Epithelial healing and ocular discomfort after photorefractive keratectomy in children

J Cataract Refract Surg. 2003 Mar;29(3):478-81. doi: 10.1016/s0886-3350(03)00010-5.


Objective: To document the rate of healing of the corneal epithelial defect created by photorefractive keratectomy (PRK) and the degree of discomfort experienced by children treated with PRK.

Setting: Baylor College of Medicine, Texas Children's Hospital, Houston, Texas, USA.

Methods: Ten patients between 3 and 10 years of age were treated with PRK for severe anisometropia. All had anisometropic amblyopia refractory to conventional therapy with glasses or contact lenses and occlusion therapy. The size of the corneal epithelial defect was documented daily until the defect healed completely. Postoperative discomfort was documented daily using a pain-assessment scale until the epithelial defect healed completely.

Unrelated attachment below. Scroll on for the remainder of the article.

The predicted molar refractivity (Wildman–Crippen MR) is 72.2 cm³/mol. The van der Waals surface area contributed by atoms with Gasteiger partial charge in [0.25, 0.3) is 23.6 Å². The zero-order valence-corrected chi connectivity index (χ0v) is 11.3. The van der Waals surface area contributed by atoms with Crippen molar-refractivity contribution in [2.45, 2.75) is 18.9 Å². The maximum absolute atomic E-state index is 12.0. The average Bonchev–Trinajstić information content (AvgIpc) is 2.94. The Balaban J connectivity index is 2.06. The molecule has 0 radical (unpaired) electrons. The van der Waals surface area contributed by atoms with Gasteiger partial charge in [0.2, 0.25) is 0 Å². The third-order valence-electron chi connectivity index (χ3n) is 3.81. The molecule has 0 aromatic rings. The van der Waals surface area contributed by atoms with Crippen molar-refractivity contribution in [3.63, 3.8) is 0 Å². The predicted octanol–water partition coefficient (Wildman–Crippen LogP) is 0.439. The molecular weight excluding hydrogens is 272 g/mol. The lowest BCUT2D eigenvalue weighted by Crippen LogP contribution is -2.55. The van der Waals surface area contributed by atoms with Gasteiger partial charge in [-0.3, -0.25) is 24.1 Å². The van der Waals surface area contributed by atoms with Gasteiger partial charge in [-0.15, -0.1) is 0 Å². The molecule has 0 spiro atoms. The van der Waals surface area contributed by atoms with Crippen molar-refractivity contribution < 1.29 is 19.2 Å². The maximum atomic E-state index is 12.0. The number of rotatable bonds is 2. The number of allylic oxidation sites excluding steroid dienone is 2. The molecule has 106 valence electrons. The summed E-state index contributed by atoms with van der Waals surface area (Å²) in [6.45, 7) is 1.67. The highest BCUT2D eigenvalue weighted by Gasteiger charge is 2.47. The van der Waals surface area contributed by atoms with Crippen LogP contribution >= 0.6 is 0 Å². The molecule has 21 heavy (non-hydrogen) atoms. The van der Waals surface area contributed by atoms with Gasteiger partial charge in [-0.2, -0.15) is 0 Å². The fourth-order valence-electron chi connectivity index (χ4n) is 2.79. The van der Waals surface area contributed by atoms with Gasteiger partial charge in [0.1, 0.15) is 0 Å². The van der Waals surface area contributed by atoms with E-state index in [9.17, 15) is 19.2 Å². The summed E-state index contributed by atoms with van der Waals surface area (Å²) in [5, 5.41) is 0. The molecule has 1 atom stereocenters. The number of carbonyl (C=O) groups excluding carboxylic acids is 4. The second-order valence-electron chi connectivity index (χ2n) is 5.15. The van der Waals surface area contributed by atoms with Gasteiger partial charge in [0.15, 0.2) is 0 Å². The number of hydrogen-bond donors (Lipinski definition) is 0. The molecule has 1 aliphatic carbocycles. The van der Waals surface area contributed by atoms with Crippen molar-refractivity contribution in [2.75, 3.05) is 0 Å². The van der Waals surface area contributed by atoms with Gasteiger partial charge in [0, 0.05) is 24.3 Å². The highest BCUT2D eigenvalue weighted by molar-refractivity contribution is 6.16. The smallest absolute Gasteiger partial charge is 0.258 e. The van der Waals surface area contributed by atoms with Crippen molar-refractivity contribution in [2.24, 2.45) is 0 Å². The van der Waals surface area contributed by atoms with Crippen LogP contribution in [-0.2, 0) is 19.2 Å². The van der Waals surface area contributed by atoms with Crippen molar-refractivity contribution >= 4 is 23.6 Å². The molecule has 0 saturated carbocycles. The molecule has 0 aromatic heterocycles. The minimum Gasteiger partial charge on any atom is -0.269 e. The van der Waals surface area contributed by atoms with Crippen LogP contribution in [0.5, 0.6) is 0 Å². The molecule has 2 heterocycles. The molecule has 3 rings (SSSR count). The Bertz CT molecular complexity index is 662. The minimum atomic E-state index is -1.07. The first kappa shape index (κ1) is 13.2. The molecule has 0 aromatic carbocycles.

Results: Two children were treated with PRK for hyperopic anisometropia; the rest were treated for myopic anisometropia. Cumulatively, the corneal epithelium had healed completely by day 3 in 6 patients (60%), by day 4 in 9 patients (90%), and by day 5 in all patients. The mean healing time was 3.5 days. Patients experienced mild discomfort on the day of surgery and on the first postoperative day. They had minimal pain on day 2. After day 2, no patient reported pain or other discomfort.

Conclusions: The corneal epithelial defect created by PRK healed promptly and was associated with minimal postoperative discomfort in children treated with the protocol described.

Publication types

  • Research Support, Non-U.S. Gov't

MeSH terms

  • Anisometropia / surgery*
  • Child
  • Child, Preschool
  • Epithelial Cells / physiology
  • Epithelium, Corneal / physiology*
  • Female
  • Humans
  • Hyperopia / surgery
  • Lasers, Excimer
  • Male
  • Myopia / surgery
  • Pain Measurement
  • Pain, Postoperative / physiopathology*
  • Photorefractive Keratectomy / methods*
  • Time Factors
  • Visual Acuity
  • Wound Healing*